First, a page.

Free birth control Aug. 1? Your chances of getting the Pill for $0
Here’s the most exciting news since your tax refund (at least if you’re a woman): Starting Aug. 1, you could be eligible for free birth control — “the Pill,” condoms, NuvaRing, you name it. Remember Obama mentioning last year that health plans would have to cover preventive services for women? That day has finally come — and you can thank that damn Patient Protection and Affordable Care Act that everyone keeps complaining about.
But unfortunately, it’s unlikely you can sashay into Walgreens without your wallet just yet. Our favorite new piece of legislation only applies to new and/or re-enrolled plans — meaning you don’t get to walk away from the pharmacy counter bill-free until your plan is renewed again (or you get a new plan) after tomorrow.
Depending on your employer, your plan year could start tomorrow, in January or later in the year. If you’re enrolled under a student health plan or work for a university, you might be in luck; many school and university healthcare plan years begin around Aug. 1, according to Jezebel.
But back to the good news: We’re not just talking about free contraception, in case you forgot the details announced last summer. According to the U.S. Department of Health and Human Services, health plans beginning after Aug. 1 will cover the following preventive services:
- “Well-woman visits” — These are essentially your yearly physicals to make sure everything’s in tip-top shape. It also includes mammograms and preconception and prenatal care. If you get your yearly well-woman visit and your doctor requests you come back for more testing or other preventive services, those visits are also covered.
- Gestational diabetes screening — This applies to women who are 24 to 28 weeks pregnant or at risk for developing gestational diabetes to protect them and their children.
- Testing for human papillomavirus — Whether they get their yearly pap or not, women ages 30 years and older will have access to a DNA test for HPV, a sexually transmitted virus that can lead to cervical cancer, once every three years.
- Screening and counseling for sexually transmitted infections — STI counseling is covered once a year under the act because it’s been shown to reduce high-risk behaviors in sexually active women. STI counseling and screening includes human immunodeficiency virus, or HIV, which affects more than 1 million people in the United States.
- All contraceptive methods and sterilization procedures — This means condoms, “The Pill” and any other contraception methods approved by the Food and Drug Administration are covered under the act. Sterilization procedures — such as tubal ligation, or “getting your tubes tied” — also falls under preventive services, as do patient education and counseling for all “women with reproductive capacity.”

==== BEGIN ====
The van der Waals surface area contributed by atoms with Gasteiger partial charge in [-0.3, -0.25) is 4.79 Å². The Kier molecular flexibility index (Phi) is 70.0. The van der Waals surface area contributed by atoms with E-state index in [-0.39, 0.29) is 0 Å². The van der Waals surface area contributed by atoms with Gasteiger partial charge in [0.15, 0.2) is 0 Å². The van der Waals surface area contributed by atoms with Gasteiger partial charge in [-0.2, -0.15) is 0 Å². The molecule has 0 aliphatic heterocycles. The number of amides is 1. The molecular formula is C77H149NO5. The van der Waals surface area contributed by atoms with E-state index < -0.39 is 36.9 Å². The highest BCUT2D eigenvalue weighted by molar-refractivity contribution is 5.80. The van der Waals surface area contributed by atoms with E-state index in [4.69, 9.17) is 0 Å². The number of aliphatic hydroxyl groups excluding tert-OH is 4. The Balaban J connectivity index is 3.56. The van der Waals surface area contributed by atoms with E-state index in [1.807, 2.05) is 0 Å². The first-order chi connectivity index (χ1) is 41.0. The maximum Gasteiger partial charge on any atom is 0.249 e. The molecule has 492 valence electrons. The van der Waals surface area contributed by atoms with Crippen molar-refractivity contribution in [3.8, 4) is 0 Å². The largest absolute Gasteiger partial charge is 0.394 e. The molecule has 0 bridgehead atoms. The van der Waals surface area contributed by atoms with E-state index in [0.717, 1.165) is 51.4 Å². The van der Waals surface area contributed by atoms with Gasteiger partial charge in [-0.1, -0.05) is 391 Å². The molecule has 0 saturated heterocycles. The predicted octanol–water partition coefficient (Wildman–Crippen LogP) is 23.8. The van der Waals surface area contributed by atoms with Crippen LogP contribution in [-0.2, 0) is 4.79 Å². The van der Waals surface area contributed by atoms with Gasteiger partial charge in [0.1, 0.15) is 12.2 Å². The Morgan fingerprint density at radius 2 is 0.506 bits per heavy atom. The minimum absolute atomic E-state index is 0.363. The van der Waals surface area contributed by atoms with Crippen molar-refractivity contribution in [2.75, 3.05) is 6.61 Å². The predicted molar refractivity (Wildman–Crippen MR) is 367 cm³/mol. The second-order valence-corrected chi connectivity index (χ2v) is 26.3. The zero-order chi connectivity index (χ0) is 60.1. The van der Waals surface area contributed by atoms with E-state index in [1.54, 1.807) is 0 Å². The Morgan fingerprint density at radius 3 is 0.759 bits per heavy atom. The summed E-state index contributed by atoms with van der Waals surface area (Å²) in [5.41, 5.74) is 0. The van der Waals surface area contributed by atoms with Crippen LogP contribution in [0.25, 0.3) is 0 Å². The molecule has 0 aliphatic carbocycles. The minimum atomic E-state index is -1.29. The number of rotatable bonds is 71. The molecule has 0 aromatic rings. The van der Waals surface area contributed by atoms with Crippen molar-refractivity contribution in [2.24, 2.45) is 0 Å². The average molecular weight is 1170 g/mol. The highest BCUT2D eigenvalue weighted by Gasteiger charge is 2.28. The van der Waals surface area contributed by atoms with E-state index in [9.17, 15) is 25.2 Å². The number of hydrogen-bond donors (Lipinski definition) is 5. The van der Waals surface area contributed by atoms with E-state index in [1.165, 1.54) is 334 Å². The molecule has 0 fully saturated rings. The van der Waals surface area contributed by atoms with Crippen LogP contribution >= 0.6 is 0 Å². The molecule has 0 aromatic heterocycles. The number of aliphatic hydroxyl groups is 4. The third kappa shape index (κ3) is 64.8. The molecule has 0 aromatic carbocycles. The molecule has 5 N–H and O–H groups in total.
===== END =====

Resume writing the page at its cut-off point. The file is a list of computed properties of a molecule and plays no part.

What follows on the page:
- Breast-feeding support, supplies and counseling — Women will have access to trained lactation consultants and supplies in order to ensure successful breast-feeding. Planning on having more than one kid? You’re covered for every birth.
- Screening and counseling for interpersonal and domestic violence — According to WebMD, 25% of U.S. women experience intimate partner violence in their lifetime. Now women — no matter what their financial situation — will have access to care and intervention.
If you weren’t lucky enough to have a health plan that starts on Aug.1 of every year — or if you’re insured through a religious institution that disapproves of the new law — see below for when the new rule applies to you:
- If you’re uninsured (and not on Medicaid): You’ll have to wait until 2014 when everyone will either have to buy insurance or pay the penalty.
- If you’re ensured through a religious institution: Religious organizations who take issue with the new law get an extra year to adhere to the new requirements, so they can choose to wait until 2013.
- If you’re insured but don’t know when your plan year begins: When was the last time you had to fill out those annoying insurance forms? That was the beginning of your plan year. Ask your human resources department or call your insurance company if you’re still unsure.
- If you’re insured under a “grandfathered plan”: Grandfathered plans, according to the National Council of Jewish Women, are those that existed prior to March 23, 2010 — when the Affordable Care Act was signed — and have not made significant changes to their benefits or cost-sharing requirements. These plans are not affected by some of the new rules, including coverage of these preventive services. However, NCJW explained, by 2014, most grandfathered plans will be considered “new” under the act, and these requirements will take effect.